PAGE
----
Fool's Gold Report: Gold Soars on Economic Slowdown Fears

Poor performance from China's manufacturing industry holds open the possibility of more economic stimulus. Find out why gold soared in response.

Jan 23, 2014 at 7:04PM

Although we don't believe in timing the market or panicking over daily movements, we do like to keep an eye on market changes -- just in case they're material to our investing thesis.

What's bad news for the stock market is often good news for gold, and today, that maxim held true as gold prices soared after preliminary indications from China that its manufacturing industry contracted slightly this month. The resulting drop in stocks led some to believe that further economic stimulus might be necessary from central banks around the world, and that sent gold prices up sharply. Spot gold jumped $28 per ounce to $1,265, its best level since November, sending the SPDR Gold Shares (NYSEMKT:GLD) up 2.2%. But the gains didn't flow through to the rest of the precious metals, as silver gained a less impressive $0.22 per ounce, to $20.02, leaving iShares Silver (NYSEMKT:SLV) up just 1.2%. Industrial metals were even less impressive, as platinum and palladium both lost $2 per ounce.

Gold And Silver

Image sources: Wikimedia Commons; Creative Commons/Armin Kubelbeck.

Gold analysts pointed to a number of positive factors boosting the market. A substantial drop in the U.S. dollar against the Japanese yen and the euro helped push gold higher. Some pointed to the possibility that the Indian government might reduce or eliminate some of the import restrictions it has placed on gold bullion, which could potentially increase demand for the yellow metal. At the same time, gold seems to have regained at least some of its flight-to-safety characteristics, especially in light of the possibility that the Federal Reserve could delay or slow its reduction of bond-buying activity through quantitative easing if the global economy shows signs of slowing.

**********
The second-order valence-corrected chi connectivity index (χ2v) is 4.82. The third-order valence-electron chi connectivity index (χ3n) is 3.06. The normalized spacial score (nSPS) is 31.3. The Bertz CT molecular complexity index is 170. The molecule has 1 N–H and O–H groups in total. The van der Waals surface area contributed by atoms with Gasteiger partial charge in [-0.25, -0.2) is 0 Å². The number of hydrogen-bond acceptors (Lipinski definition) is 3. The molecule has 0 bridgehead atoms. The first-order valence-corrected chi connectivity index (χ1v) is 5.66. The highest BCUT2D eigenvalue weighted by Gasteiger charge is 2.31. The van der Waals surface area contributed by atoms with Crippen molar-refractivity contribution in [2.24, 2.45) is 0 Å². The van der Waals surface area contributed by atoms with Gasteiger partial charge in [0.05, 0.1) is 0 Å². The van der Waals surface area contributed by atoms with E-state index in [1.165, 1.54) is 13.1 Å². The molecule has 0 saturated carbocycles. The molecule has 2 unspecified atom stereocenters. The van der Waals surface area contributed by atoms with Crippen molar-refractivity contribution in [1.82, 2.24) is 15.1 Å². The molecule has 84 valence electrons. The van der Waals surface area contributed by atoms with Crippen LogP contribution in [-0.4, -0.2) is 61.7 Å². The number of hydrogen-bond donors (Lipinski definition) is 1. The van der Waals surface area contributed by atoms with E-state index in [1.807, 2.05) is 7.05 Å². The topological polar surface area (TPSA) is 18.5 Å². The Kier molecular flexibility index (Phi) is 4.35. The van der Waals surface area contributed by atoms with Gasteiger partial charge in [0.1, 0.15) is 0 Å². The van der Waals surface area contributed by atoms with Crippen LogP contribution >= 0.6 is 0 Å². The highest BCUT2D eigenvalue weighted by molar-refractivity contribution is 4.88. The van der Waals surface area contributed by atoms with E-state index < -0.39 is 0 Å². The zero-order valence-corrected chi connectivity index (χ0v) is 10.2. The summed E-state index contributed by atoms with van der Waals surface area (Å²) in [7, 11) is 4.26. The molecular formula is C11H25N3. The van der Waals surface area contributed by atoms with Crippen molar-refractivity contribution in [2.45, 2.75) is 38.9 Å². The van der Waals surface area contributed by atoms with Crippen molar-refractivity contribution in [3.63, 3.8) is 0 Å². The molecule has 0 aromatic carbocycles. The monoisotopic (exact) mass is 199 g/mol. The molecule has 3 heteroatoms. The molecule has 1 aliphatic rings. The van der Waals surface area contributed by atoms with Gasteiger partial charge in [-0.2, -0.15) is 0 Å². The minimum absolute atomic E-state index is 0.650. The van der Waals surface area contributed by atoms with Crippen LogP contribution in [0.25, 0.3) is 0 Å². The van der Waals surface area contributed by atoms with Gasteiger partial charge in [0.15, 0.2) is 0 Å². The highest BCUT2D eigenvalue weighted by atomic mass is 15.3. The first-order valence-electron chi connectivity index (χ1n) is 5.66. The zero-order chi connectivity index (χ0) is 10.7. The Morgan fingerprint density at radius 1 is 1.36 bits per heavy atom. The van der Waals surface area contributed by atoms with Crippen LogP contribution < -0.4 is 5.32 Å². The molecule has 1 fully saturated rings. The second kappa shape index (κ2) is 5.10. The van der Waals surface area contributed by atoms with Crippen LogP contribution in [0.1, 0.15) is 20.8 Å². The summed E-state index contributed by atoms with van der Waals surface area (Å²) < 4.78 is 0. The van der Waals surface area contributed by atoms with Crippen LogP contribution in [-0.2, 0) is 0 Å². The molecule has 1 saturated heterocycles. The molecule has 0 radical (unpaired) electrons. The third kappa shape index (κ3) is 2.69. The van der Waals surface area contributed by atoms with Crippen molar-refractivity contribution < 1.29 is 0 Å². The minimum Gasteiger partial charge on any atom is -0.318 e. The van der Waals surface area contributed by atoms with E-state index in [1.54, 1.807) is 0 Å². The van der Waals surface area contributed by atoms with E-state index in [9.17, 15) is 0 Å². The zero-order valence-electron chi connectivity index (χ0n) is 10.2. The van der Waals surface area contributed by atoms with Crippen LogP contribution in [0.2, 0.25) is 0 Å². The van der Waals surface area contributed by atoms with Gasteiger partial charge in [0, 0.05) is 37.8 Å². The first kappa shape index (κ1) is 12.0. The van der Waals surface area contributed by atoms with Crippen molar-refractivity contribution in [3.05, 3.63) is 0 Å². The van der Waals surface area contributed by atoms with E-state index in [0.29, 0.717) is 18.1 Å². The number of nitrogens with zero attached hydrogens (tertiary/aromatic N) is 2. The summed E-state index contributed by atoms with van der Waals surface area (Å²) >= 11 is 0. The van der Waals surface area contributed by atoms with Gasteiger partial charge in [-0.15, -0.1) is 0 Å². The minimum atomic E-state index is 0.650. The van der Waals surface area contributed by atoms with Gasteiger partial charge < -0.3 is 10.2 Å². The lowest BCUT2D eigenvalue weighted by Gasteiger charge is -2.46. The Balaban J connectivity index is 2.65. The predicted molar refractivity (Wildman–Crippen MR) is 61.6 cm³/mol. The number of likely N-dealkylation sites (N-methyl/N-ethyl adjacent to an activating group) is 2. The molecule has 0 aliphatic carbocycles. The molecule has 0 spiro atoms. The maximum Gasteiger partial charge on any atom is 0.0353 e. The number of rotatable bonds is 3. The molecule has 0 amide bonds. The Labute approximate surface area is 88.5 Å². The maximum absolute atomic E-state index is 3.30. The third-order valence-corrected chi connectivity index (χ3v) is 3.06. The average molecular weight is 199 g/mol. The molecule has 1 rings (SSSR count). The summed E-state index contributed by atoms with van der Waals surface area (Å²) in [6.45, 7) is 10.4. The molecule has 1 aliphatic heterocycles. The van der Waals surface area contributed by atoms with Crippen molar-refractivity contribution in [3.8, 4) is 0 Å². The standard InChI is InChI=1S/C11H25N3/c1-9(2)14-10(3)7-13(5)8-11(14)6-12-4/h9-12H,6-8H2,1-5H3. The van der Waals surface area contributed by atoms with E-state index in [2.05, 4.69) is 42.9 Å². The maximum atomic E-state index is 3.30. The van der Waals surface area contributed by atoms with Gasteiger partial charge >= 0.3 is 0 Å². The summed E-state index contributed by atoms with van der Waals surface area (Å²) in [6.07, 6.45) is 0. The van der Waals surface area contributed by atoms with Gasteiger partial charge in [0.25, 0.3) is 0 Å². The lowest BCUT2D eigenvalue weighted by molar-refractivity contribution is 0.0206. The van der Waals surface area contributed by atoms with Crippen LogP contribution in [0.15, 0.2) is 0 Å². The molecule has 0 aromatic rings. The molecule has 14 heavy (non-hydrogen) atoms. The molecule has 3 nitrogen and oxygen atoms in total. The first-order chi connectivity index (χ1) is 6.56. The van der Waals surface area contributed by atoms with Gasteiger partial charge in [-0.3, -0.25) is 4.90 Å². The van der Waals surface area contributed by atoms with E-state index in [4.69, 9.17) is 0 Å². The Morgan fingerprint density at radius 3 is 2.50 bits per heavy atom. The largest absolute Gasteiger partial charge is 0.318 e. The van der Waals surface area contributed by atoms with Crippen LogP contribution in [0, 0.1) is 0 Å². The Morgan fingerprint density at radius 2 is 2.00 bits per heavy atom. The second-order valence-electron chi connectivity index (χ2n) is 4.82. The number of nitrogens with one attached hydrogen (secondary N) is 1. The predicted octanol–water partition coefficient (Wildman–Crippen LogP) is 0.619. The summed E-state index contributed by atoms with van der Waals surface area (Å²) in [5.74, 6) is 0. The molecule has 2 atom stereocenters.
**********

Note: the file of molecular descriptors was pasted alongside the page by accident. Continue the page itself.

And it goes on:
There's also evidence that investors are starting to look at gold more favorably. Inflows into bullion ETFs like the SPDR Gold Trust last Friday hit their highest one-day levels in more than a year, and if bullion prices hold their gains, it could represent an important reversal of psychology for the gold market.

Gold-mining stocks also climbed nicely, with a 2.7% gain for the Market Vectors Gold Miners ETF (NYSEMKT:GDX). Barrick Gold (NYSE:ABX) jumped 2.7% after its CEO said that the company plans to take a charge after recalculating its reserves based on a bullion price of $1,100 per ounce, down from $1,500 a year ago. CEO Jamie Sokalsky referred to the move as a "conservative approach," but it will result in at least a slight reduction in reserves by redefining some of its more costly mines as being uneconomical for production. Barrick also said that it will likely take another charge against its Pascua-Lama mine on the border between Argentina and Chile, which it said late last year it would stop developing in light of political difficulties and falling gold prices.

Looking forward, gold's future path could depend on the direction that the stock market moves in the near term. If stocks finally give investors a long-awaited 10% correction, then gold could move higher as investors look for alternatives after a long bull-market run for the stock market.

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Fool contributor Dan Caplinger has no position in any stocks mentioned. You can follow him on Twitter @DanCaplinger. The Motley Fool has no position in any of the stocks mentioned. Try any of our Foolish newsletter services free for 30 days. We Fools may not all hold the same opinions, but we all believe that considering a diverse range of insights makes us better investors. The Motley Fool has a disclosure policy.

4 in 5 Americans Are Ignoring Buffett's Warning

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Jun 12, 2015 at 5:01PM

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David Hanson owns shares of Berkshire Hathaway and American Express. The Motley Fool recommends and owns shares of Berkshire Hathaway, Google, and Coca-Cola.We Fools don't all hold the same opinions, but we all believe that considering a diverse range of insights makes us better investors. The Motley Fool has a disclosure policy.

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